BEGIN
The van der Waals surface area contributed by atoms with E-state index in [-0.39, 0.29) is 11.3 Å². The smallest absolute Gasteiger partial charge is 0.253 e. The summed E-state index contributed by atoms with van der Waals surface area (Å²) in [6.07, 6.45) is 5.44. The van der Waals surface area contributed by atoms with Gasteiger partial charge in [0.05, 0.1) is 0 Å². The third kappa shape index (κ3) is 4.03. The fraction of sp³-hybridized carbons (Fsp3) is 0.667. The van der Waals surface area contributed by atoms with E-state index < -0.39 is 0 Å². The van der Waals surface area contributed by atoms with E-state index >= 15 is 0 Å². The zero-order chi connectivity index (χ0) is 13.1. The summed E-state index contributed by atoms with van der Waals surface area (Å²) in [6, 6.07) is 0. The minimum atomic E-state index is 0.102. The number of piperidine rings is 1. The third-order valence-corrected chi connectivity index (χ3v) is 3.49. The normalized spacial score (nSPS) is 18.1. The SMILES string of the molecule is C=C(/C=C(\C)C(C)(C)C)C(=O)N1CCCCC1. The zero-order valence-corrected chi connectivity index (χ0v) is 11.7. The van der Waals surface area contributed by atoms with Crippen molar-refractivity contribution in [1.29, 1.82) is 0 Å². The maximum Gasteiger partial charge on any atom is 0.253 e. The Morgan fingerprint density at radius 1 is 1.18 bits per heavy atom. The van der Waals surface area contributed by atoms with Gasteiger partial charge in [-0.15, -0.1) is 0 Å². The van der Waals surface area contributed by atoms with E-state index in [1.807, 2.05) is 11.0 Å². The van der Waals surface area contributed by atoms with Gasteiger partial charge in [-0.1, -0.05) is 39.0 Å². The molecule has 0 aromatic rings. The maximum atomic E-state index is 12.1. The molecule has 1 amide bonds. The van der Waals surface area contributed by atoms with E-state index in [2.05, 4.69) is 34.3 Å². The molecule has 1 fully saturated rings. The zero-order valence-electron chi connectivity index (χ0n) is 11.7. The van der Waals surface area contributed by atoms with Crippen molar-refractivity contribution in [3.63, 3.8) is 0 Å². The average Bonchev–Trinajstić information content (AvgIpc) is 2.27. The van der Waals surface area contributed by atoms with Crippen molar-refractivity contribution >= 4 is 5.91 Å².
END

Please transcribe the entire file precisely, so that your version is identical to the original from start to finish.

The van der Waals surface area contributed by atoms with E-state index in [-0.39, 0.29) is 11.3 Å². The smallest absolute Gasteiger partial charge is 0.253 e. The summed E-state index contributed by atoms with van der Waals surface area (Å²) in [6.07, 6.45) is 5.44. The van der Waals surface area contributed by atoms with Gasteiger partial charge in [0.05, 0.1) is 0 Å². The third kappa shape index (κ3) is 4.03. The fraction of sp³-hybridized carbons (Fsp3) is 0.667. The van der Waals surface area contributed by atoms with E-state index < -0.39 is 0 Å². The van der Waals surface area contributed by atoms with E-state index >= 15 is 0 Å². The zero-order chi connectivity index (χ0) is 13.1. The summed E-state index contributed by atoms with van der Waals surface area (Å²) in [6, 6.07) is 0. The minimum atomic E-state index is 0.102. The number of piperidine rings is 1. The third-order valence-corrected chi connectivity index (χ3v) is 3.49. The normalized spacial score (nSPS) is 18.1. The SMILES string of the molecule is C=C(/C=C(\C)C(C)(C)C)C(=O)N1CCCCC1. The zero-order valence-corrected chi connectivity index (χ0v) is 11.7. The van der Waals surface area contributed by atoms with Crippen molar-refractivity contribution in [1.29, 1.82) is 0 Å². The maximum Gasteiger partial charge on any atom is 0.253 e. The Morgan fingerprint density at radius 1 is 1.18 bits per heavy atom. The van der Waals surface area contributed by atoms with Gasteiger partial charge in [-0.15, -0.1) is 0 Å². The van der Waals surface area contributed by atoms with E-state index in [1.807, 2.05) is 11.0 Å². The van der Waals surface area contributed by atoms with Gasteiger partial charge in [-0.1, -0.05) is 39.0 Å². The molecule has 0 aromatic rings. The maximum atomic E-state index is 12.1. The molecule has 1 amide bonds. The van der Waals surface area contributed by atoms with E-state index in [2.05, 4.69) is 34.3 Å². The molecule has 1 fully saturated rings. The zero-order valence-electron chi connectivity index (χ0n) is 11.7. The van der Waals surface area contributed by atoms with Crippen molar-refractivity contribution in [3.63, 3.8) is 0 Å². The average Bonchev–Trinajstić information content (AvgIpc) is 2.27. The van der Waals surface area contributed by atoms with Crippen molar-refractivity contribution >= 4 is 5.91 Å².